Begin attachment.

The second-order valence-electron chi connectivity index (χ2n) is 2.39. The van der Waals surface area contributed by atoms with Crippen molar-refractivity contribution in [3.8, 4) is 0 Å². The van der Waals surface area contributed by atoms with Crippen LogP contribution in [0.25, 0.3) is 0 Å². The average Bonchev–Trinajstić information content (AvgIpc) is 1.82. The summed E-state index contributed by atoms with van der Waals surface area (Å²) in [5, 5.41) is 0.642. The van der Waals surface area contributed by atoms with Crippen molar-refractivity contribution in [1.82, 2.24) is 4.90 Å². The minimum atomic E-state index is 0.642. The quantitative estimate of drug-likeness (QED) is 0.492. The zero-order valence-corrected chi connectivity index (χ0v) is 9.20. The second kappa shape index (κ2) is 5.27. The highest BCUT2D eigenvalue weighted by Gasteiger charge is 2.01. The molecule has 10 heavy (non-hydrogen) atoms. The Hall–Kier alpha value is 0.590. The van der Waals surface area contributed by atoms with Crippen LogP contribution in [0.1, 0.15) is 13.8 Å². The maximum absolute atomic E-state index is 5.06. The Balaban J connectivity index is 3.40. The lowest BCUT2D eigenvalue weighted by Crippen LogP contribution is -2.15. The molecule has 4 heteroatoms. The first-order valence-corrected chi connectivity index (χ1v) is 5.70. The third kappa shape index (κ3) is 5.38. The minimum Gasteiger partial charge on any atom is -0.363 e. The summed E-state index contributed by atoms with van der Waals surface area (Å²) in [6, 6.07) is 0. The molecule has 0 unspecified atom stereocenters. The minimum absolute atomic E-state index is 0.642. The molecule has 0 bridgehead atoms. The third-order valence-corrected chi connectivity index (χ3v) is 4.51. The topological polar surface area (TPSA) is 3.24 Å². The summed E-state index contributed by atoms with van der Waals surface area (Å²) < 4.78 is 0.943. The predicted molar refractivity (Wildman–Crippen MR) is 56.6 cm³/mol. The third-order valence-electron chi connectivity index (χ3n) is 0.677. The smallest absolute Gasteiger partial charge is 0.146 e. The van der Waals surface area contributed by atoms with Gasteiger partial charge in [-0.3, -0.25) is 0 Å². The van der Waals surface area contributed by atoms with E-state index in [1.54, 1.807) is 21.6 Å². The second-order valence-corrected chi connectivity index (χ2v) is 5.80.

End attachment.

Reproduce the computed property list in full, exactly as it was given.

The second-order valence-electron chi connectivity index (χ2n) is 2.39. The van der Waals surface area contributed by atoms with Crippen molar-refractivity contribution in [3.8, 4) is 0 Å². The van der Waals surface area contributed by atoms with Crippen LogP contribution in [0.25, 0.3) is 0 Å². The average Bonchev–Trinajstić information content (AvgIpc) is 1.82. The summed E-state index contributed by atoms with van der Waals surface area (Å²) in [5, 5.41) is 0.642. The van der Waals surface area contributed by atoms with Crippen molar-refractivity contribution in [1.82, 2.24) is 4.90 Å². The minimum atomic E-state index is 0.642. The quantitative estimate of drug-likeness (QED) is 0.492. The zero-order valence-corrected chi connectivity index (χ0v) is 9.20. The second kappa shape index (κ2) is 5.27. The highest BCUT2D eigenvalue weighted by Gasteiger charge is 2.01. The molecule has 10 heavy (non-hydrogen) atoms. The Hall–Kier alpha value is 0.590. The van der Waals surface area contributed by atoms with Crippen LogP contribution in [0.1, 0.15) is 13.8 Å². The maximum absolute atomic E-state index is 5.06. The Balaban J connectivity index is 3.40. The lowest BCUT2D eigenvalue weighted by Crippen LogP contribution is -2.15. The molecule has 4 heteroatoms. The first-order valence-corrected chi connectivity index (χ1v) is 5.70. The third kappa shape index (κ3) is 5.38. The minimum Gasteiger partial charge on any atom is -0.363 e. The summed E-state index contributed by atoms with van der Waals surface area (Å²) in [6, 6.07) is 0. The molecule has 0 unspecified atom stereocenters. The minimum absolute atomic E-state index is 0.642. The molecule has 0 bridgehead atoms. The third-order valence-corrected chi connectivity index (χ3v) is 4.51. The topological polar surface area (TPSA) is 3.24 Å². The summed E-state index contributed by atoms with van der Waals surface area (Å²) < 4.78 is 0.943. The predicted molar refractivity (Wildman–Crippen MR) is 56.6 cm³/mol. The third-order valence-electron chi connectivity index (χ3n) is 0.677. The smallest absolute Gasteiger partial charge is 0.146 e. The van der Waals surface area contributed by atoms with Gasteiger partial charge in [-0.3, -0.25) is 0 Å². The van der Waals surface area contributed by atoms with E-state index in [1.54, 1.807) is 21.6 Å². The second-order valence-corrected chi connectivity index (χ2v) is 5.80.